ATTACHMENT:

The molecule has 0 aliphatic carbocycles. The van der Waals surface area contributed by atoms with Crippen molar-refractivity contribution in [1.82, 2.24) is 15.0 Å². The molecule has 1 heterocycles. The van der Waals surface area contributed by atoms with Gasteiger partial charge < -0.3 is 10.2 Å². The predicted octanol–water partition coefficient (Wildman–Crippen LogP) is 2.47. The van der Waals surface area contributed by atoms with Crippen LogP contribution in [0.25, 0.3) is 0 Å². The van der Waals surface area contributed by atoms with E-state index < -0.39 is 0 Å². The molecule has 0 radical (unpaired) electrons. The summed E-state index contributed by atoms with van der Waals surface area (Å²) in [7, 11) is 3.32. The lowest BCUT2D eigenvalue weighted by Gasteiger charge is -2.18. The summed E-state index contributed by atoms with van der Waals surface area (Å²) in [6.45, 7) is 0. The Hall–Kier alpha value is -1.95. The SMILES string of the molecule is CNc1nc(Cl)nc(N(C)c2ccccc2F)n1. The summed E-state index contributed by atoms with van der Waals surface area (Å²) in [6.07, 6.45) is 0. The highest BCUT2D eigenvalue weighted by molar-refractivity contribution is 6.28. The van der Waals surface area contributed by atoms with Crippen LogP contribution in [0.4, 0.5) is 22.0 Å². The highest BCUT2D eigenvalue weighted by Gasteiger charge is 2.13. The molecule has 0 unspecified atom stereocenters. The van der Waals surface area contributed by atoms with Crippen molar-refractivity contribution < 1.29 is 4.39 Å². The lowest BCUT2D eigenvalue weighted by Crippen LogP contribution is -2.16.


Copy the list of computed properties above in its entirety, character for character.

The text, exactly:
The molecule has 0 aliphatic carbocycles. The van der Waals surface area contributed by atoms with Crippen molar-refractivity contribution in [1.82, 2.24) is 15.0 Å². The molecule has 1 heterocycles. The van der Waals surface area contributed by atoms with Gasteiger partial charge < -0.3 is 10.2 Å². The predicted octanol–water partition coefficient (Wildman–Crippen LogP) is 2.47. The van der Waals surface area contributed by atoms with Crippen LogP contribution in [0.25, 0.3) is 0 Å². The van der Waals surface area contributed by atoms with E-state index < -0.39 is 0 Å². The molecule has 0 radical (unpaired) electrons. The summed E-state index contributed by atoms with van der Waals surface area (Å²) in [7, 11) is 3.32. The lowest BCUT2D eigenvalue weighted by Gasteiger charge is -2.18. The summed E-state index contributed by atoms with van der Waals surface area (Å²) in [6.45, 7) is 0. The Hall–Kier alpha value is -1.95. The SMILES string of the molecule is CNc1nc(Cl)nc(N(C)c2ccccc2F)n1. The summed E-state index contributed by atoms with van der Waals surface area (Å²) in [6.07, 6.45) is 0. The highest BCUT2D eigenvalue weighted by molar-refractivity contribution is 6.28. The van der Waals surface area contributed by atoms with Crippen LogP contribution in [0.4, 0.5) is 22.0 Å². The highest BCUT2D eigenvalue weighted by Gasteiger charge is 2.13. The molecule has 0 unspecified atom stereocenters. The van der Waals surface area contributed by atoms with Crippen molar-refractivity contribution < 1.29 is 4.39 Å². The lowest BCUT2D eigenvalue weighted by Crippen LogP contribution is -2.16.